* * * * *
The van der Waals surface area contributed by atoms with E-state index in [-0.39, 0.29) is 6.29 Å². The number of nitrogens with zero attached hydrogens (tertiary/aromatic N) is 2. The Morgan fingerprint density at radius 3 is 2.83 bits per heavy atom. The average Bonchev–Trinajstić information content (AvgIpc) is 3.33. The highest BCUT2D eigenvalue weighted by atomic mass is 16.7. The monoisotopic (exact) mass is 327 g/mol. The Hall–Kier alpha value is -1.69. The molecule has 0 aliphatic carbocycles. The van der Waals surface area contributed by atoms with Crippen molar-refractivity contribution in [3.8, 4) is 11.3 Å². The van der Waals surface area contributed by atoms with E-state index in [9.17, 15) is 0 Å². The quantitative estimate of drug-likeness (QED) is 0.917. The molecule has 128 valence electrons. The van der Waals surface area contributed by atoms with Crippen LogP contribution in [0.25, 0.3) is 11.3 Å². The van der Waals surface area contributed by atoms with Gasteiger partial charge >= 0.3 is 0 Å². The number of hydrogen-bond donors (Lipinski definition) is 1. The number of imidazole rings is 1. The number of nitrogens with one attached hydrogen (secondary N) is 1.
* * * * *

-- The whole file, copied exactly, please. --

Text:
The van der Waals surface area contributed by atoms with E-state index in [-0.39, 0.29) is 6.29 Å². The number of nitrogens with zero attached hydrogens (tertiary/aromatic N) is 2. The Morgan fingerprint density at radius 3 is 2.83 bits per heavy atom. The average Bonchev–Trinajstić information content (AvgIpc) is 3.33. The highest BCUT2D eigenvalue weighted by atomic mass is 16.7. The monoisotopic (exact) mass is 327 g/mol. The Hall–Kier alpha value is -1.69. The molecule has 0 aliphatic carbocycles. The van der Waals surface area contributed by atoms with Crippen molar-refractivity contribution in [3.8, 4) is 11.3 Å². The van der Waals surface area contributed by atoms with E-state index in [9.17, 15) is 0 Å². The quantitative estimate of drug-likeness (QED) is 0.917. The molecule has 128 valence electrons. The van der Waals surface area contributed by atoms with Crippen LogP contribution in [0.25, 0.3) is 11.3 Å². The van der Waals surface area contributed by atoms with Gasteiger partial charge >= 0.3 is 0 Å². The number of hydrogen-bond donors (Lipinski definition) is 1. The number of imidazole rings is 1. The number of nitrogens with one attached hydrogen (secondary N) is 1.